Preparing for a Tournament

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Tournaments are a great way to test your skills and see how you play under pressure. It can be stressful, so here are some tips to prepare yourself properly.

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Before a Tournament Text Section

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Before you go to a tournament, be sure to follow these guidelines:

  1. Read the Rules of the Tournament.
    Be sure you know how the tournament is being run. Know where exactly it is, and know what to do when your match starts. In a lot of tournaments, if the match is set for 10:00am and you arrive at 10:01, they can default you and you lose automatically, so know the rules.

    Do you have to check in at the control desk?
    Do they allow food and drink in the playing area?
  2. Arrive early.
    Go to the tournament venue early, and arrive at your specific match early.
  3. Get plenty of sleep.
    There's no point showing up at your tournament tired and not giving your best.
  4. Bring drinks and snacks.
    You can definitely get hungry and may not have time to find a place to buy food, so pack some yourself.
  5. Don't switch your equipment soon before a tournament!
    Don't experiment with a new type of rubber or a new blade close to a tournament. It takes time to adjust. Don't even use a fresh sheet of rubber. If you want to switch to a new sheet, make sure you have one or two playing sessions before the tournament so you can get adjusted, even if it's the same model of rubber.
  6. Bring a camcorder if possible.
    Recording your matches is a great way to improve, especially at tournaments. Watching yourself under pressure can reveal some weaknesses that you don't notice when you play without any pressure at the club or for fun. If you do bring it, don't let it out of your sight as expensive items can still get stolen.
  7. Bring a Coach.
    Having a proper coach (or even a fellow player) to watch your games and offer advice in between games is very helpful.

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Recommend Food and Drinks Text Section

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Here are the commonly recommended food and drinks for a tournament:

  1. Gatorade or Water.
    Both are good, and are up to preference.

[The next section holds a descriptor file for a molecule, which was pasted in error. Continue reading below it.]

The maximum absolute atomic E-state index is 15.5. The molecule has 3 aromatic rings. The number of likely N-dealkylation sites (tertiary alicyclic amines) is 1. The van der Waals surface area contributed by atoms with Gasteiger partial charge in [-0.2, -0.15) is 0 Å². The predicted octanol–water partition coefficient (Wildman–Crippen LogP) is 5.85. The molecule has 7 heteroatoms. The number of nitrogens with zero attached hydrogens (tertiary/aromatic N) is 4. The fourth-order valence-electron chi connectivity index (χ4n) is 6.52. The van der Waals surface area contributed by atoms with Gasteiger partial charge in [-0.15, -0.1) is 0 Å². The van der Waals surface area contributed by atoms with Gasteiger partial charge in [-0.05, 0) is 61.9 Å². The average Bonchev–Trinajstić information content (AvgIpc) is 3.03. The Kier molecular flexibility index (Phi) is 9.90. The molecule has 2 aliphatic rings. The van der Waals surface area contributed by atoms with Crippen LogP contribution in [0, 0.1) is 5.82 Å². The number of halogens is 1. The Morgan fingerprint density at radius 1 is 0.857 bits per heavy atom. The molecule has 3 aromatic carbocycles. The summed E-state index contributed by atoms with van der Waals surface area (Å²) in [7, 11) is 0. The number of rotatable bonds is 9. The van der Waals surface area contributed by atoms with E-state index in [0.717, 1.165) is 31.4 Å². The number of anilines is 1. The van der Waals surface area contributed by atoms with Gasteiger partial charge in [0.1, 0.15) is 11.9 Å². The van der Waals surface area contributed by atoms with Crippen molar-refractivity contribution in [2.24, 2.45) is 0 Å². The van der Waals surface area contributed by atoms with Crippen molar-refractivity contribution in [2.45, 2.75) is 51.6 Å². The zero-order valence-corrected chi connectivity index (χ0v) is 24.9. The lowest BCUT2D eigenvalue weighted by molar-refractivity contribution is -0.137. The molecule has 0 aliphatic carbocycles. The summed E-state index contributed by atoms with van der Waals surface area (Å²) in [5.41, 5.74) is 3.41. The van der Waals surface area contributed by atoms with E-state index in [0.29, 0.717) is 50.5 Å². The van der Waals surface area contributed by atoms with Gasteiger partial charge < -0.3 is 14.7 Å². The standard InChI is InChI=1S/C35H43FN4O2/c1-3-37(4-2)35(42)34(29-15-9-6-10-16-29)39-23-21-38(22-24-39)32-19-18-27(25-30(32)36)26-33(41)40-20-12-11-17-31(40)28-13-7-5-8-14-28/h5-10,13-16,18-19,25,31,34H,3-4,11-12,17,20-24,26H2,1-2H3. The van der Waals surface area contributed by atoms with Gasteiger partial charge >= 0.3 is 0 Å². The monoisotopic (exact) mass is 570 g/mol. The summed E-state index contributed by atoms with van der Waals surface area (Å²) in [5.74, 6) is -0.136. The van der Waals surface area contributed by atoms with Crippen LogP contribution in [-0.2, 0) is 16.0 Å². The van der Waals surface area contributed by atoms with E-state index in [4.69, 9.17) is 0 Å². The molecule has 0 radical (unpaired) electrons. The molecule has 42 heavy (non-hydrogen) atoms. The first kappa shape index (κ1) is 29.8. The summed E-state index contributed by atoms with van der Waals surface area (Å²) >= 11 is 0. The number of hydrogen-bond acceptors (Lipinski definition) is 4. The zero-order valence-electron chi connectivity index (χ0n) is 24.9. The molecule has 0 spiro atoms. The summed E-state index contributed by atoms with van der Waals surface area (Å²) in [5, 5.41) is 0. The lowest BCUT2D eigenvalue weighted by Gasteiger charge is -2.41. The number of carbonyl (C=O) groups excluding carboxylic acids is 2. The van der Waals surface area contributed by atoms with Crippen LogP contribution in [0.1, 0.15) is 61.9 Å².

2. Banana.
    Fruits have a lot of energy, and aren't bananas just great?
  3. Avoid greasy foods like hamburgers and hot dogs.
    These are just plain bad for you!
  4. Pasta the night before.
    Some people recommend eating a full plate of pasta the night before as energy for the tournament the next day.

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During the Tournament Text Section

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Here are tips when you're at the tournament:

  1. Be early for your matches.
    Arrive early for your matches so you have time to warm up at your tournament table. Some tournaments don't have the same table at all locations, so get used to the table you'll be playing your next match on.
  2. Don't drink too much.
    Try not to fill up on drinks while you're playing. It's tempting to drink a lot when you're hot and sweaty, but keep it in moderation so you don't get too full.
  3. Observe your opponents.
    In a round robin situation, you'll get to watch your opponents play each other. So take note of their strengths and weaknesses. See their repertoire of serves so you'll know what to expect. This gives you a significant advantage over someone who doesn't pay attention.
  4. Don't underestimate an opponent.
    You may see that an opponent doesn't have textbook strokes or plays in an awkward manner, but don't be fooled! A lot of people with awkward playing styles are surprisingly effective at what they do, so go into the match expecting to be challenged and don't ease up!
  5. Inspect your opponent's racket before the match.
    Is the opponent using pips? It's better to see it early than figure it out later! Try not to touch the rubber as you may rub your oils on it. Be courteous and only touch the handle, not the rubber surface.
  6. Know the rules about coaching.
    In a match you cannot receive coaching tips in the middle of games; you can only do this during the breaks between games, or during a timeout (if timeouts are allowed at your tournament).
  7. Use proper Etiquette.
    People are stressed enough as it is without players breaking the common rules of etiquette. See the link at the bottom.
  8. Relax.
    Don't stress out over a tournament too much. Try to relieve the pressure off and just play your normal strategy. It's very common to get nervous and have your play negatively affected, so learn to stay strong and not get anxious during games.

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